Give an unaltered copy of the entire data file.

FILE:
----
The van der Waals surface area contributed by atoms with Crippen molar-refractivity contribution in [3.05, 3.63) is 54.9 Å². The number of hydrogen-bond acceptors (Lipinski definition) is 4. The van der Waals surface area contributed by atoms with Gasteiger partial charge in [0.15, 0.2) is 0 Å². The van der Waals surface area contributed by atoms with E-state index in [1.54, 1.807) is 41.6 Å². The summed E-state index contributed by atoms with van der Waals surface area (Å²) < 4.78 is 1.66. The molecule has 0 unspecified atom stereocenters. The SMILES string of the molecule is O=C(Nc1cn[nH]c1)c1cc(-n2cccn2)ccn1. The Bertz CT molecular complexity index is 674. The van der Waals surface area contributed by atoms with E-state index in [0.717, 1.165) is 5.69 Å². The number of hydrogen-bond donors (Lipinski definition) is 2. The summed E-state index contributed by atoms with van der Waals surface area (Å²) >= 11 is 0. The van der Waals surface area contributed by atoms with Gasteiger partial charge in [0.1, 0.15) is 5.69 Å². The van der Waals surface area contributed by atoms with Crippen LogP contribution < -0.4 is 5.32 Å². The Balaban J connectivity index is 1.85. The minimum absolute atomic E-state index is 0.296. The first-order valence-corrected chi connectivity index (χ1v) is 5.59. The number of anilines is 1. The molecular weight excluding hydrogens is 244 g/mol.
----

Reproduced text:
The van der Waals surface area contributed by atoms with Crippen molar-refractivity contribution in [3.05, 3.63) is 54.9 Å². The number of hydrogen-bond acceptors (Lipinski definition) is 4. The van der Waals surface area contributed by atoms with Gasteiger partial charge in [0.15, 0.2) is 0 Å². The van der Waals surface area contributed by atoms with E-state index in [1.54, 1.807) is 41.6 Å². The summed E-state index contributed by atoms with van der Waals surface area (Å²) < 4.78 is 1.66. The molecule has 0 unspecified atom stereocenters. The SMILES string of the molecule is O=C(Nc1cn[nH]c1)c1cc(-n2cccn2)ccn1. The Bertz CT molecular complexity index is 674. The van der Waals surface area contributed by atoms with E-state index in [0.717, 1.165) is 5.69 Å². The number of hydrogen-bond donors (Lipinski definition) is 2. The summed E-state index contributed by atoms with van der Waals surface area (Å²) >= 11 is 0. The van der Waals surface area contributed by atoms with Gasteiger partial charge in [0.1, 0.15) is 5.69 Å². The van der Waals surface area contributed by atoms with Crippen LogP contribution < -0.4 is 5.32 Å². The Balaban J connectivity index is 1.85. The minimum absolute atomic E-state index is 0.296. The first-order valence-corrected chi connectivity index (χ1v) is 5.59. The number of anilines is 1. The molecular weight excluding hydrogens is 244 g/mol.